Thanksgiving is still weeks away, but I’ve already got bags of Christmas purchases piling up. At the rate I’m going, I don’t stand a chance against the Black Friday sales. With three young kids, my game plan is to stay home that day, but I’ve got an aunt (an oh-so-wonderful aunt) who braves the crowds to hit the sales to pick up her purchases and the items on my list for me. Great sales and my wonderful aunt Lisa, I’m a very blessed woman!
It sounds wonderful when being told as a story, but the reality of it may not be so great. If I’ve already spent a decent chunk of money on Christmas gifts before the snow even starts to fly, how much will I end up spending by the time Christmas actually arrives? If I buy everything that catches my eye, I’m bound to spend a small fortune.
You’re probably thinking that not only will I run out of space to store the gifts, I’ll also run out of money, too. That, though, is where (I hope) you’re wrong. True, in my tiny 2-bedroom house, storage will be an issue. Truth be told, I’ve already been storing some purchases in my minivan. But run out of money, I doubt it. I’m not independently wealthy, but I do have a little tool that I use to keep me from blowing my income and savings and maxing out my credit card. It’s called a budget.
It’s not just my regular monthly household budget. It’s my “Christmas budget”. I have a certain amount of money set aside to spend on Christmas gifts, including cars, postage, baking supplies, etc. When it’s gone, I’m done! Well, maybe not completely done. If there’s any extra money in the “miscellaneous” category of my regular household budget, I could spend that on gifts if I wanted to, but if not, I’m done. Period.
A Christmas budget is actually a really simple tool. Just decide how much you’re going to spend on Christmas total, and don’t spend more than that amount. You will need to make lists though. List the people who you’ll but gifts for, people who you’ll send cards to, people you’ll tip, and people you’ll be giving baked goods to.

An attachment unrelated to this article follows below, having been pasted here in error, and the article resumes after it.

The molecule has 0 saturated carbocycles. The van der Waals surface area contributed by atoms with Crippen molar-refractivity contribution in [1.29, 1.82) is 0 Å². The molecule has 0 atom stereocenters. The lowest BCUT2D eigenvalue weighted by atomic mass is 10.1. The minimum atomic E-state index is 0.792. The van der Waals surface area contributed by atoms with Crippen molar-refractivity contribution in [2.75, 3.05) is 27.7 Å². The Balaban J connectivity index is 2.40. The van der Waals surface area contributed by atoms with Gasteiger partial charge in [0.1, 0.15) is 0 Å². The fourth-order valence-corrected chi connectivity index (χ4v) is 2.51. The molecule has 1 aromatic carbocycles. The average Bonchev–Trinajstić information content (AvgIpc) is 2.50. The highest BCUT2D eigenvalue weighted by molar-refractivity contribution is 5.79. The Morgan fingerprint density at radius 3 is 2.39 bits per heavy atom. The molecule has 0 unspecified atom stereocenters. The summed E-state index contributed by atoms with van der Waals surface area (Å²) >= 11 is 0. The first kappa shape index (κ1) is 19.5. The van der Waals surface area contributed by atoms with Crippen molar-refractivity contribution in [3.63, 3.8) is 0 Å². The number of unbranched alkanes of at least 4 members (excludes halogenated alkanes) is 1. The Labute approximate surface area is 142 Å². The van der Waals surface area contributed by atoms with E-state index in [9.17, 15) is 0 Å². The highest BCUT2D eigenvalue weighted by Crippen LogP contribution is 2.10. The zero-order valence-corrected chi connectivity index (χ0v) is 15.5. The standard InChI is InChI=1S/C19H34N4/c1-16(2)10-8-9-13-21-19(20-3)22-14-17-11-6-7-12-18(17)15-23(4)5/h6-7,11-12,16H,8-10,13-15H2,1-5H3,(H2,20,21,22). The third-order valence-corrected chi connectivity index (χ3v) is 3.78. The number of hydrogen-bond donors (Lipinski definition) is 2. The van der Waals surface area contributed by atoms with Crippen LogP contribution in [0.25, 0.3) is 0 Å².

Set a certain amount to spend per person on gifts. When figuring how much to spend on cards, don’t forget to factor in the postage needed to mail them. If you’re low on cash but still want to tip the garbage man, a small tip would be sufficient if it included a handwritten note of thanks. After all, it’s the thought that counts.
Anyway, back to my shopping. Yes, I’ve already bought a lot of gifts, but I didn’t really splurge. I got my kids a bowling set at Walmart for $6 (the last one), some clothes, games for $2 each, $1 stuffed animals, and other pretty inexpensive things. My secret? Clearance. I spent $1.80 on an outfit for my son when I bought it on clearance from Kohl’s. My youngest daughter’s hoodie? $4.97 from Kohl’s on clearance. The Dora backpack? $8.99 on clearance from JCPenney’s. Clearance is great!
One more tip: www.RetailMeNot.com. I don’t buy anything online without checking for a discount code for the store first on RetailMeNot. I’ve gotten free shipping and 20% off at JCPenney.com, free shipping and 15% off at Kohls.com, and so many other discounts. I’ve been so spoiled by RetailMeNot that I actually abandon my shopping cart at online retailers who I can’t find a discount code for.
Well, with my secrets out in the open now, I probably sound… I’d like to say “frugal”, but I’m probably just plain “cheap”. Nonetheless, I’m saving money and can afford to buy more gifts for more people by being so frugal, I mean cheap. It’s become a challenge, or a game even, to find good deals on gifts, and in this economy, that’s one game I intend to win!
Article by Randi Millward